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<title>Here's my webpage!</title>
This is my webpage
This is just a sample of some basic HTML Coding<br>If you paste this in Notepad and save it as a HTM or HTML file<b>you will be able to see the output of this code.<p>
This is what is used to make a hyperlink:<br>
<a href="http://www.cricketmx.com">Click Here!</a><br>
This is what is used to put a picture in a webpage:<br>
Not sure if that's right, but who the hell uses notepad for making pages this day & age?</h3>
moongirl wrote:Very good topic Wanabe. So useful for everyone.
Here are a few that you could expand on...
RSS - Really Simple Syndication
USB - Universal Serial Bus
XML - eXtensible Markup Language
February 18, 2005
Ajax isn’t a technology. It’s really several technologies, each flourishing in its own right, coming together in powerful new ways. Ajax incorporates:
* standards-based presentation using XHTML and CSS;
* dynamic display and interaction using the Document Object Model;
* data interchange and manipulation using XML and XSLT;
* asynchronous data retrieval using XMLHttpRequest;
The classic web application model works like this: Most user actions in the interface trigger an HTTP request back to a web server. The server does some processing — retrieving data, crunching numbers, talking to various legacy systems — and then returns an HTML page to the client. It’s a model adapted from the Web’s original use as a hypertext medium, but as fans of The Elements of User Experience know, what makes the Web good for hypertext doesn’t necessarily make it good for software applications.
http://adaptivepath.com/publications/es ... 000385.php
Ajax Is Not an Acronym
Fri, 27 Apr 2007
And it never was.
In the original article about Ajax, the author states: (See the article above: Defining Ajax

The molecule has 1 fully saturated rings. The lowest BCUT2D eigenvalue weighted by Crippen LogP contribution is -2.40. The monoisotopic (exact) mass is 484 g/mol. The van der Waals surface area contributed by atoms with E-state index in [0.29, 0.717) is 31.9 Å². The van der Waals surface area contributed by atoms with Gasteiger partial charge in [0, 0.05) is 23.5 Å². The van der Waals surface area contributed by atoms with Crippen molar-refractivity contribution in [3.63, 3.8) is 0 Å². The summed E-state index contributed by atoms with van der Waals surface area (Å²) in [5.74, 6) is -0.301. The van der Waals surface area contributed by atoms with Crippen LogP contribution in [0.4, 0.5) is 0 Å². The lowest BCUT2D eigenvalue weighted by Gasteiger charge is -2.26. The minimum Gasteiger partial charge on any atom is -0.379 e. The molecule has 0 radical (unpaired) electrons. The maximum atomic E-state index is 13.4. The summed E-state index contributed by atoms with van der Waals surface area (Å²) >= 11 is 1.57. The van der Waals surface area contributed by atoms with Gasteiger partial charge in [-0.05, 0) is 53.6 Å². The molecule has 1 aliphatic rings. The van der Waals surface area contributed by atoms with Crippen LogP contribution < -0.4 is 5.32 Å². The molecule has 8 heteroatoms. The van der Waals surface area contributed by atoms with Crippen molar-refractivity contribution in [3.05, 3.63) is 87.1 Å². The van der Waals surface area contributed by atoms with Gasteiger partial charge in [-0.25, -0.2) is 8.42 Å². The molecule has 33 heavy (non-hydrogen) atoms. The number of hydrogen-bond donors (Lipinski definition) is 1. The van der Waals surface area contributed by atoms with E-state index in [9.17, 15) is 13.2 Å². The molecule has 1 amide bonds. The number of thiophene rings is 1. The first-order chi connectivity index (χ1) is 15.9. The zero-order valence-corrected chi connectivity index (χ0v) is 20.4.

February 18, 2005)
Although he never calls it an acronym and never uses it as such, this particular statement can be blamed for the widespread misconception that Ajax is an acronym. Microsoft even thinks it's written as AJAX. Thankfully, most books get it right.
The assertion that it's AJAX reminds me of similar assertions that Perl is PERL. If you have some extra time, read this debate from a few years ago; it's entertaining.
In my talk Tuesday night at New York PHP, I tried to provide a concise and precise definition of Ajax as I interpret it:
Client-side technologies / techniques that allow two-way communication between the client and the server.
I want to include all of the creative client-side techniques used to communicate with the server (e.g., IFrames) without including the purely client-side techniques that don't interact with the server and therefore aren't Ajax at all.
I think my simplistic definition might still be too restrictive, though. In the case of something like Netflix's star rating, the goal is just to send thhttp://shiflett.org/blog/2007/apr/aja ... n-acronyme rating to the server. You can update the interface with CSS, so two-way communication isn't necessary. You could argue that the use of <script src=""> doesn't really constitute two-way communication either. I'm sure there are other examples.
How do you define Ajax?
http://shiflett.org/blog/2007/apr/ajax- ... an-acronym
The assertion that it's AJAX reminds me of similar assertions that Perl is PERL
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